Random-access memory (RAM) is a form of computer data storage that stores data and machine code currently being used.
Read-only memory (ROM) is a type of non-volatile memory used in computers and other electronic devices.
Retrofuturism (adjective retrofuturistic or retrofuture) is a trend in the creative arts showing the influence of depictions of the future produced in an earlier era.
Rogers Wireless Inc. is a Canadian wireless telephone company headquartered in Toronto, providing service nationally throughout Canada.
Rooting is the process of allowing users of smartphones, tablets and other devices running the Android mobile operating system to attain privileged control (known as root access) over various Android subsystems.
Secure Digital (SD) is a non-volatile memory card format developed by the SD Card Association (SDA) for use in portable devices.
A smartphone is a handheld personal computer with a mobile operating system and an integrated mobile broadband cellular network connection for voice, SMS, and Internet data communication; most, if not all, smartphones also support Wi-Fi.
In computing, source code is any collection of code, possibly with comments, written using a human-readable programming language, usually as plain text.
Sprint Corporation is an American telecommunications company that provides wireless services and is an internet service provider.
In computing, the superuser is a special user account used for system administration.
Symbian is a discontinued mobile operating system (OS) and computing platform designed for smartphones.
A system on a chip or system on chip (SoC) is an integrated circuit (also known as an "IC" or "chip") that integrates all components of a computer or other electronic systems.
T-Mobile is the brand name used by the mobile communications subsidiaries of the German telecommunications company Deutsche Telekom AG.
T-Mobile Polska S.A. is Polish mobile phone network operator.
T-Mobile US, Inc., commonly shortened to T-Mobile, is a United States-based wireless network operator whose majority shareholder is the German telecommunications company Deutsche Telekom (DT). Its headquarters are located in Bellevue, Washington, in the Seattle metropolitan area. T-Mobile is the third largest wireless carrier in the United States with 74 million customers as of Q1 2018. T-Mobile US provides wireless voice and data services in the United States, Puerto Rico and the U.S. Virgin Islands under the T-Mobile and MetroPCS brands (which it acquired in a reverse takeover in 2013, resulting in the company going public on the NASDAQ stock exchange), and also serves as the host network for many mobile virtual network operators. The company has annual revenues of over $40 billion. In 2015, Consumer Reports named T-Mobile the number one American wireless carrier. In 2017, T-Mobile was ranked #1 in Customer Service Satisfaction by Nielsen.
TechRadar is an online publication focused on technology, with editorial teams in the US, UK, Australia and India.
The Verge is an American technology news and media network operated by Vox Media.
A Thin-film-transistor liquid-crystal display (TFT LCD) is a variant of a liquid-crystal display (LCD) that uses thin-film-transistor (TFT) technology to improve image qualities such as addressability and contrast.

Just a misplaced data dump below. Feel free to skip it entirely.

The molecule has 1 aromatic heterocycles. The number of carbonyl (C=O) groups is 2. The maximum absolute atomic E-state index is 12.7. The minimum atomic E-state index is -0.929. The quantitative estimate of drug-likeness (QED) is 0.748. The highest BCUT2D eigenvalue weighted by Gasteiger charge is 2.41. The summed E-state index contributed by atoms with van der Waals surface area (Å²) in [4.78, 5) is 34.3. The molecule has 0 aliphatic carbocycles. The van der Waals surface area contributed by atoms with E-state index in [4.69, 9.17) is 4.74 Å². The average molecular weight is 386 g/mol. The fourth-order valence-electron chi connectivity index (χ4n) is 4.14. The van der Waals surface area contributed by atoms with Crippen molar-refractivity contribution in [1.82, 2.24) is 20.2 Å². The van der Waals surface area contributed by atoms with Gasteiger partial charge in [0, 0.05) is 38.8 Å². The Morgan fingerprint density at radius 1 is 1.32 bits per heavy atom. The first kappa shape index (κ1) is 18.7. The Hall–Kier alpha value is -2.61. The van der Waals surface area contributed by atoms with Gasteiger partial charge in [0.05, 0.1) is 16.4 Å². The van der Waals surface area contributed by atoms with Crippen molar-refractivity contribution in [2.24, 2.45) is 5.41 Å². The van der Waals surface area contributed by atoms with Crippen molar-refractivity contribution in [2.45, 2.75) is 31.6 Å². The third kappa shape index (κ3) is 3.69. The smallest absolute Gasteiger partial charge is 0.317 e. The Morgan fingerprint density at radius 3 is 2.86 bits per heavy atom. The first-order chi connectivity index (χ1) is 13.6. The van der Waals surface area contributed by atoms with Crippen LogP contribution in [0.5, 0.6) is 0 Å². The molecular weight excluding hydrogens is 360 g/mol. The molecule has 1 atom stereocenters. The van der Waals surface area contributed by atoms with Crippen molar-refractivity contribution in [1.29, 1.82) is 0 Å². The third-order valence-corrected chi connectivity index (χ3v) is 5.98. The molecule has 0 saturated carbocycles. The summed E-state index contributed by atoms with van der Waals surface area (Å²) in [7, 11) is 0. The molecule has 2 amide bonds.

A touchscreen is an input and output device normally layered on the top of an electronic visual display of an information processing system.
TouchWiz (or Samsung TouchWiz) is the user interface created, designed and developed by Samsung Electronics with partners, featuring a full touch user interface.
A trackball is a pointing device consisting of a ball held by a socket containing sensors to detect a rotation of the ball about two axes—like an upside-down mouse with an exposed protruding ball.
The UMTS frequency bands are radio frequencies used by third generation (3G) wireless Universal Mobile Telecommunications System networks.
The United States of America (USA), commonly known as the United States (U.S.) or America, is a federal republic composed of 50 states, a federal district, five major self-governing territories, and various possessions.
Cellco Partnership, d/b/a Verizon Wireless (commonly shortened to Verizon, and stylized as verizon), is an American telecommunications company which offers wireless products and services.
A virtual keyboard is a software component that allows the input of characters without the need for physical keys.
Vox Media is an American digital media company founded on July 14, 2005 as SportsBlogs Inc.
WebKit is a browser engine used in Apple's Safari browser and other products.
Wi-Fi or WiFi is technology for radio wireless local area networking of devices based on the IEEE 802.11 standards.
Windows Mobile is a discontinued family of mobile operating systems developed by Microsoft for smartphones and Pocket PCs.
XDA Developers (also known simply as XDA; often stylized as xda-developers) is a mobile software development community of over 6.6 million members worldwide, started on 20 December 2002.
YouTube is an American video-sharing website headquartered in San Bruno, California.
Ziff Davis, LLC is an American publisher and Internet company.
3G, short for third generation, is the third generation of wireless mobile telecommunications technology.
4G is the fourth generation of broadband cellular network technology, succeeding 3G.
Android G1, Era G1, EraG1, G phone, G1 (cell phone), G1 (phone), G1 phone, Google G1, GoogleG1, HTC G1, Htc dream, T-Mobile G1, T-Mobile g1, T-MobileG1, T-mobile G1, T-mobile g1, TMobile G1, TMobileG1, The Dream (phone).